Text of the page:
Matt Rourke/AP
Former NHL player Keith Primeau.

Keith Primeau Is Latest Athlete to Bequeath Brain to Science

April 14, 2009 11:25 AM
by Denis Cummings
Retired NHLer Keith Primeau announced that after his death his brain will be given to researchers studying the long-term effects of concussions.

Primeau to Donate Brain for Research

Former Philadelphia Flyers center Keith Primeau, who retired in 2006 due to the effects of multiple concussions, announced this month that after his death his brain will be donated to the Center for the Study of Traumatic Encephalopathy at the Boston University School of Medicine for research.

The CSTE, created in 2008 by the BUSM and Sports Legacy Institute, is dedicated to studying the effects of concussions in athletes. Its research is focused on chronic traumatic encephalopathy (CTE), also known as dementia pugilistica, a neurological disorder caused by multiple blows to the head.

Primeau has shown early signs of CTE, including light-headedness and depression, though he has yet to suffer from memory impairment, emotional instability or erratic behavior, all symptoms of CTE.

CTE can only be detected in tests after a person has died. Primeau and more than 100 other professional, college and high school athletes have agreed to join the CSTE Living Donor Registry, allowing their brains to be tested after their deaths. They will also give annual interviews to discuss symptoms.

“CTE is the only fully preventable cause of dementia,” says CSTE co-director Dr. Robert Stern in a BUSM press release. “By studying large numbers of athletes’ brain tissue through our expanding CSTE brain bank and through the longitudinal examination of our brain donors throughout their lives, we will be able to determine the specific risk factors for CTE.”

Background: CTE and the CSTE

Chronic traumatic encephalopathy was first recognized by doctors in the 1920s and became known as pugilistica dementia because it was found primarily in boxers. “Initially CTE sufferers may display clinical symptoms such as memory impairment, emotional instability, erratic behavior, depression and problems with impulse control,” explains the CTSE. “CTE eventually progresses to full-blown dementia.”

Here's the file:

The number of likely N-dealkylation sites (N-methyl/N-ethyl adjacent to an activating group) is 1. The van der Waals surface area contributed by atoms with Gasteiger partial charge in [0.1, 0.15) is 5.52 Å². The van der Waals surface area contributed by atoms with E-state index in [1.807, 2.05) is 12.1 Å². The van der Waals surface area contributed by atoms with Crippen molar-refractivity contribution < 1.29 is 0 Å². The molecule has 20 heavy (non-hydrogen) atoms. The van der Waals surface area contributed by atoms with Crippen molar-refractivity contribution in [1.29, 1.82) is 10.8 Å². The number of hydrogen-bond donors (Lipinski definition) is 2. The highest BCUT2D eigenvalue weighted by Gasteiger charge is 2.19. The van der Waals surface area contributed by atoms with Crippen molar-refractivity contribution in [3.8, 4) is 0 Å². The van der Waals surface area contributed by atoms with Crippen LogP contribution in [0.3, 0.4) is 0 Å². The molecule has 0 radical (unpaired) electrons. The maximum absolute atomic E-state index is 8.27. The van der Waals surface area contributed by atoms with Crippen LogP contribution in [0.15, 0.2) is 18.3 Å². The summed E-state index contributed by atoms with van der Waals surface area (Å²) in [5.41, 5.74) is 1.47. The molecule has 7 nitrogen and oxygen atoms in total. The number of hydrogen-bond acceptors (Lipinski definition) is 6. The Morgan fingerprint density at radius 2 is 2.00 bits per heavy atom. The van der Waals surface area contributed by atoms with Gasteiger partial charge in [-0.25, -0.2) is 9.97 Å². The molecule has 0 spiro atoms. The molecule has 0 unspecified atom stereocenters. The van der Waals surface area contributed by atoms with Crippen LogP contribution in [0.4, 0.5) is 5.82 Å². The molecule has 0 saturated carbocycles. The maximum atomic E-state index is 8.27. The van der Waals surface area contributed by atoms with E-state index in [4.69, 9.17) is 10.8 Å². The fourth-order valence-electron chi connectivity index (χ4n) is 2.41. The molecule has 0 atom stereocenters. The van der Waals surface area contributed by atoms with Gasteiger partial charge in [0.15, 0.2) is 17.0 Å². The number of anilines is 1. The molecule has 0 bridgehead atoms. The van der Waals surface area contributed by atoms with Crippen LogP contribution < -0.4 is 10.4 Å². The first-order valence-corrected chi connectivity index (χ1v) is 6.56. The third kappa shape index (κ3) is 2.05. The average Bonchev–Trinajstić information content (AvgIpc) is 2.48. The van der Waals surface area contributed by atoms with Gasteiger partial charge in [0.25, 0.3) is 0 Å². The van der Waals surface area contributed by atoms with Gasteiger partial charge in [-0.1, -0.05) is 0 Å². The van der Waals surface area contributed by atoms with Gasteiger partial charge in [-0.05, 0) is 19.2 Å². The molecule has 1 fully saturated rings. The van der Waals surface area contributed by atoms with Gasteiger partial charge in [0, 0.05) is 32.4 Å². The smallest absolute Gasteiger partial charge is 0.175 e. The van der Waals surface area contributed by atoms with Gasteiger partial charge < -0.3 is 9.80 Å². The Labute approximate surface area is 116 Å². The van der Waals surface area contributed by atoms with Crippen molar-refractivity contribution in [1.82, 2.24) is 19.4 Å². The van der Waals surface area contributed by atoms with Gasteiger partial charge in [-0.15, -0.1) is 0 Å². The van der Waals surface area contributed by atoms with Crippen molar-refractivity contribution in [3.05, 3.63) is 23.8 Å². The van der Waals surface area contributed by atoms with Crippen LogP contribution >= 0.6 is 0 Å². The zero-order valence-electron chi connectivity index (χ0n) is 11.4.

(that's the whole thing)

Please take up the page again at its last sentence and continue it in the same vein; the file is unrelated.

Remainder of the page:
In recent years, researchers have found that CTE is much more widespread than previously believed, as it affects athletes in many sports and can even affect high school athletes. In January, the CSTE discovered that an 18-year-old football player had the early signs of CTE.

“The findings are very shocking because we never thought anybody that young could already be started down the path to this disease,” said Dr. Robert Cantu of the CSTE.

The CSTE has thus far studied the brains of seven deceased NFL players, six of whom were found to have CTE. Most of these men, who were between the ages of 36 and 50 when they died, had drastic personality and behavior changes; of the six deaths, five were self-inflicted. The CTSE also found that wrestler Chris Benoit, who killed himself and his family in 2007, suffered from CTE.

Primeau said in an interview with Rogers Sportsnet that he is worried his own personality and behavior may change one day. “I think my biggest fear is the day I notice a change and the change will be rapid and that scares me,” he said.

Former Patriots linebacker Ted Johnson, who says that he suffered about 100 concussions during his NFL career, says that leagues and teams must do a better job recognizing the long-term effects of concussions and protecting players from serious head injuries.

“I shouldn’t have to prove to anybody that there’s something wrong with me,” he told The New York Times, adding that the NFL must admit that concussions cause long-term health problems. “Any doctor who doesn’t connect concussions with long-term effects should be ashamed of themselves,” he said.

Primeau said that he hopes the research at CSTE will lead to a change in the way teams treat concussions. “If the knowledge is discovered, and scientific examination proves that post-concussion leads to serious deterioration of brain function, then medically someone needs to step in and tell a player they can no longer do what they love to do,” he said.

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Reference: Center for the Study of Traumatic Encephalopathy; Sports Legacy Institute


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